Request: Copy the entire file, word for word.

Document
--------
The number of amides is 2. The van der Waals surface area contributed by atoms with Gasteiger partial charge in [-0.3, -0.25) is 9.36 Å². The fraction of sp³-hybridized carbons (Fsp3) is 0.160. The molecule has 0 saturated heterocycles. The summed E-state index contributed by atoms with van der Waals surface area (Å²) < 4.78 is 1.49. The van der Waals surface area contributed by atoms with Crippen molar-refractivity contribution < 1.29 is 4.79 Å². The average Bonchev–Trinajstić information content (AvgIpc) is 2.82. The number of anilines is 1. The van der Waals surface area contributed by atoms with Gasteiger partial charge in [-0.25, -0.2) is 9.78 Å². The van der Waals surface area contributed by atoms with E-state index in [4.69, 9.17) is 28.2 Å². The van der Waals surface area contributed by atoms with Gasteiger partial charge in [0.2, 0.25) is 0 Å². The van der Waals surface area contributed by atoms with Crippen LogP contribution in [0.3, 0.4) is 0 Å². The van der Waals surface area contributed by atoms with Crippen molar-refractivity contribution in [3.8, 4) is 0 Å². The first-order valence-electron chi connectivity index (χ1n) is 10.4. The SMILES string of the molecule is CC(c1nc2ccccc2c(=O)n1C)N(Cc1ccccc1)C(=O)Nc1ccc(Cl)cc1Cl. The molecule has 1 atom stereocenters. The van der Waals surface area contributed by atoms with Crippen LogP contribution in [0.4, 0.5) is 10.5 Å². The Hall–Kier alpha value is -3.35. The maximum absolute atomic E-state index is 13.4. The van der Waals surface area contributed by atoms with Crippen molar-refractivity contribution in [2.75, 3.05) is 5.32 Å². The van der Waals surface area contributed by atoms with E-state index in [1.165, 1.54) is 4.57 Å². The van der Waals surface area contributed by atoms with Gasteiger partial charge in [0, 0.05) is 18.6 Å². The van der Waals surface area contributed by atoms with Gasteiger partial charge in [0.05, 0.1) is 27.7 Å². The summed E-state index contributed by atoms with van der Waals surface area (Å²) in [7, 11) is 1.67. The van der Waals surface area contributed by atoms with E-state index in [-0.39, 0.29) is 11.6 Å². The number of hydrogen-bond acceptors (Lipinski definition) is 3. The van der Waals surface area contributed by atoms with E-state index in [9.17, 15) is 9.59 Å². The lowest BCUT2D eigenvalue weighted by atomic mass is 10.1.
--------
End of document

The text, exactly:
The number of amides is 2. The van der Waals surface area contributed by atoms with Gasteiger partial charge in [-0.3, -0.25) is 9.36 Å². The fraction of sp³-hybridized carbons (Fsp3) is 0.160. The molecule has 0 saturated heterocycles. The summed E-state index contributed by atoms with van der Waals surface area (Å²) < 4.78 is 1.49. The van der Waals surface area contributed by atoms with Crippen molar-refractivity contribution < 1.29 is 4.79 Å². The average Bonchev–Trinajstić information content (AvgIpc) is 2.82. The number of anilines is 1. The van der Waals surface area contributed by atoms with Gasteiger partial charge in [-0.25, -0.2) is 9.78 Å². The van der Waals surface area contributed by atoms with E-state index in [4.69, 9.17) is 28.2 Å². The van der Waals surface area contributed by atoms with Gasteiger partial charge in [0.2, 0.25) is 0 Å². The van der Waals surface area contributed by atoms with Crippen LogP contribution in [0.3, 0.4) is 0 Å². The van der Waals surface area contributed by atoms with Crippen molar-refractivity contribution in [3.8, 4) is 0 Å². The first-order valence-electron chi connectivity index (χ1n) is 10.4. The SMILES string of the molecule is CC(c1nc2ccccc2c(=O)n1C)N(Cc1ccccc1)C(=O)Nc1ccc(Cl)cc1Cl. The molecule has 1 atom stereocenters. The van der Waals surface area contributed by atoms with Crippen LogP contribution in [0.4, 0.5) is 10.5 Å². The Hall–Kier alpha value is -3.35. The maximum absolute atomic E-state index is 13.4. The van der Waals surface area contributed by atoms with Crippen molar-refractivity contribution in [2.75, 3.05) is 5.32 Å². The van der Waals surface area contributed by atoms with E-state index in [1.165, 1.54) is 4.57 Å². The van der Waals surface area contributed by atoms with Gasteiger partial charge in [0, 0.05) is 18.6 Å². The van der Waals surface area contributed by atoms with Gasteiger partial charge in [0.05, 0.1) is 27.7 Å². The summed E-state index contributed by atoms with van der Waals surface area (Å²) in [7, 11) is 1.67. The van der Waals surface area contributed by atoms with E-state index in [-0.39, 0.29) is 11.6 Å². The number of hydrogen-bond acceptors (Lipinski definition) is 3. The van der Waals surface area contributed by atoms with E-state index in [9.17, 15) is 9.59 Å². The lowest BCUT2D eigenvalue weighted by atomic mass is 10.1.